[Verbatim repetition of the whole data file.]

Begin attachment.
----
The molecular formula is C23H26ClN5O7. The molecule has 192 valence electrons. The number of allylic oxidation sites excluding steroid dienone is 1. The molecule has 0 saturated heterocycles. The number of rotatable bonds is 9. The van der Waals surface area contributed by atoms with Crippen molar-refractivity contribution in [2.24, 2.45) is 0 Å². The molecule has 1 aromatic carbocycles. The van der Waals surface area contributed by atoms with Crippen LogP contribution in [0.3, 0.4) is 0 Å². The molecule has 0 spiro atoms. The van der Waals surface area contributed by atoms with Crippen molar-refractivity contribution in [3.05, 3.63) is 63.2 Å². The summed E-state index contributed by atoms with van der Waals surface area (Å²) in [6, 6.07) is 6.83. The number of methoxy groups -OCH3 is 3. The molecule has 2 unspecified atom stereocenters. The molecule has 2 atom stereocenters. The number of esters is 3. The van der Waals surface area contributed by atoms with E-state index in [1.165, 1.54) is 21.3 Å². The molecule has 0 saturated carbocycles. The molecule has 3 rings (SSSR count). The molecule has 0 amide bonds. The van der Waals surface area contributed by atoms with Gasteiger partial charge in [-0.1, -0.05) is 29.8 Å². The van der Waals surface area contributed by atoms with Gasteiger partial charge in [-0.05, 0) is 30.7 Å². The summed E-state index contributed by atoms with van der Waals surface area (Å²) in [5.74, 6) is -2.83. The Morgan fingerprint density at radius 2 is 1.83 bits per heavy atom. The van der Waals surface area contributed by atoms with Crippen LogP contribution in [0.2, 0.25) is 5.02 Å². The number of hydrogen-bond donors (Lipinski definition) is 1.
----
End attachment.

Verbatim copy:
The molecular formula is C23H26ClN5O7. The molecule has 192 valence electrons. The number of allylic oxidation sites excluding steroid dienone is 1. The molecule has 0 saturated heterocycles. The number of rotatable bonds is 9. The van der Waals surface area contributed by atoms with Crippen molar-refractivity contribution in [2.24, 2.45) is 0 Å². The molecule has 1 aromatic carbocycles. The van der Waals surface area contributed by atoms with Crippen LogP contribution in [0.3, 0.4) is 0 Å². The molecule has 0 spiro atoms. The van der Waals surface area contributed by atoms with Crippen molar-refractivity contribution in [3.05, 3.63) is 63.2 Å². The summed E-state index contributed by atoms with van der Waals surface area (Å²) in [6, 6.07) is 6.83. The number of methoxy groups -OCH3 is 3. The molecule has 2 unspecified atom stereocenters. The molecule has 2 atom stereocenters. The number of esters is 3. The van der Waals surface area contributed by atoms with E-state index in [1.165, 1.54) is 21.3 Å². The molecule has 0 saturated carbocycles. The molecule has 3 rings (SSSR count). The molecule has 0 amide bonds. The van der Waals surface area contributed by atoms with Gasteiger partial charge in [-0.1, -0.05) is 29.8 Å². The van der Waals surface area contributed by atoms with Gasteiger partial charge in [-0.05, 0) is 30.7 Å². The summed E-state index contributed by atoms with van der Waals surface area (Å²) in [5.74, 6) is -2.83. The Morgan fingerprint density at radius 2 is 1.83 bits per heavy atom. The van der Waals surface area contributed by atoms with Crippen LogP contribution in [0.2, 0.25) is 5.02 Å². The number of hydrogen-bond donors (Lipinski definition) is 1.